Sociology Lens has an interesting post today regarding Georg Simmel and his view of how money shapes interactions and social relations such as subordination and domination, in a rational and objective way. He states the importance of money, in how it forms the central aspect of the nexus of social life. He is known for influencing George Ritzer who replaced Simmel's money analysis with credit cards and stated how their introduction in the 50s has lead to an increasingly depersonalised and rational society, drawing on Weber's view of rationalisation. Simmel's views around the way and how money is exchanged in society provides us with useful insights into the values of society and social relations, relates clearly to the G20 discussions that have taken place today, as do Ritzer's - who helps show how important credit has become in the consumer society we live in today.
There have been protesters at the G20 summits holding up placards calling on governments to "stop letting money rule the world". Simmel's analysis of the importance of money resonates with these protesters claims. The way society views money and the way that money objectively shapes relations of power etc. is increasingnly being shown by the discussions being held in meetings such as G20, to be one of greed and inequality. Even though France and Germany have rightly backed down on their wish to cut back on fiscal stimuli, the G20 have managed to persuade these two closely tied countries to back down on their proposals to cap bonuses. Britain has therefore won on both accounts, however, it does help show how the value of money in society is one of great significance, and that there is a decreasing lack of morality around the way money is divided up. With the onset of surplus credit, we are seeing greater levels of debt. As I wrote the other day, it is interesting to take note of the depressing reactions to the decrease of personal debt, as high levels of debt are seen as the cornerstone of capitalism success.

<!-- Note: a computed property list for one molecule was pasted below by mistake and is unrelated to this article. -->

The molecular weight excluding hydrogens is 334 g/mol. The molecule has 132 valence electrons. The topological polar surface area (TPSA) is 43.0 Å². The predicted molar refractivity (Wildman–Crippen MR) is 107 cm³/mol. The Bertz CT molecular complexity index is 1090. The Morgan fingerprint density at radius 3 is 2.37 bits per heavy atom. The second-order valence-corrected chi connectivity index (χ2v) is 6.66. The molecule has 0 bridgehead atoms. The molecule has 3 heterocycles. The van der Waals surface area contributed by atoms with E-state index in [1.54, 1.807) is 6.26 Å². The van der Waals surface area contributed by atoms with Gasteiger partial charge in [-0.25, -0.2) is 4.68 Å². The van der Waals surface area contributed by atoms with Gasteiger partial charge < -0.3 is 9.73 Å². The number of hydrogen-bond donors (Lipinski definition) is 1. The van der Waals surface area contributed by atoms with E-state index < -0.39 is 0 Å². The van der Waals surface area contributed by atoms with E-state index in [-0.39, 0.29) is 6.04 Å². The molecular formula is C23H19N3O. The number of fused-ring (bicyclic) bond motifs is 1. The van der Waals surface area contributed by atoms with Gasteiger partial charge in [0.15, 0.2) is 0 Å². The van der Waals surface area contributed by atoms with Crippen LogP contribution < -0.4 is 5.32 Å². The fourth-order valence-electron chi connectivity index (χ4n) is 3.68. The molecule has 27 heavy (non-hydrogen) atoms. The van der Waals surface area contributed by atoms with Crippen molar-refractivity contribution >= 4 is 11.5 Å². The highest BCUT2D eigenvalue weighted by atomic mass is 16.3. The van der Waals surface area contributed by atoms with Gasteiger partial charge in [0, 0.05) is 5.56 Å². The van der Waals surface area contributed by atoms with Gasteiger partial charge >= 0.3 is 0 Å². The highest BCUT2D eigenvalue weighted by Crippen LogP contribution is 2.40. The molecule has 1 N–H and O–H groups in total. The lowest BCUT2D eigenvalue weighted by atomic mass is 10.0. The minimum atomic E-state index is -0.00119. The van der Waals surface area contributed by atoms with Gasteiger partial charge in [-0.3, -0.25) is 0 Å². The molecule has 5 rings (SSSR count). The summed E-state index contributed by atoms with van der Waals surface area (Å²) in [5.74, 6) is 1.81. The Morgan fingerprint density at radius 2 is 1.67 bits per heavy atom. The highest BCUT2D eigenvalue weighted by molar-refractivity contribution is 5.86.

I have stated before my view that there needs to be a cap on bonuses. There is a minimum wage so why can't there be a maximum wage? As I stated yesterday, there have been ongoing discussions for over a year now on how to make sure the scale of the economic crisis we have just witnessed does not return again. Well, I am afraid the situation has actually got worse. We are not getting tough enough with the bankers. For example, how is it right for the government to claim that signing on bonuses, such as Brian Hartzer the new head of RBS retail branch (70% state owned) received £1,000,000 worth of shares for agreeing to work there, are OK. And if that is not enough, he can continue to get more shares if he works for them for the next 2 years. This contradicts the message that the government wishes to promote with the G20 of tackling the non performance related bonuses. As 70% share holders, it is nonsense for Darling to claim that the government cannot do anything.
What the G20 shows us is that money is an ever increasing objective determiner of who has the power in society. The conflicts amongst the countries continue to also display the disarray in actually helping tackle the problems with bonuses and regulation, as things continue to look the same as they always have: corrupt.
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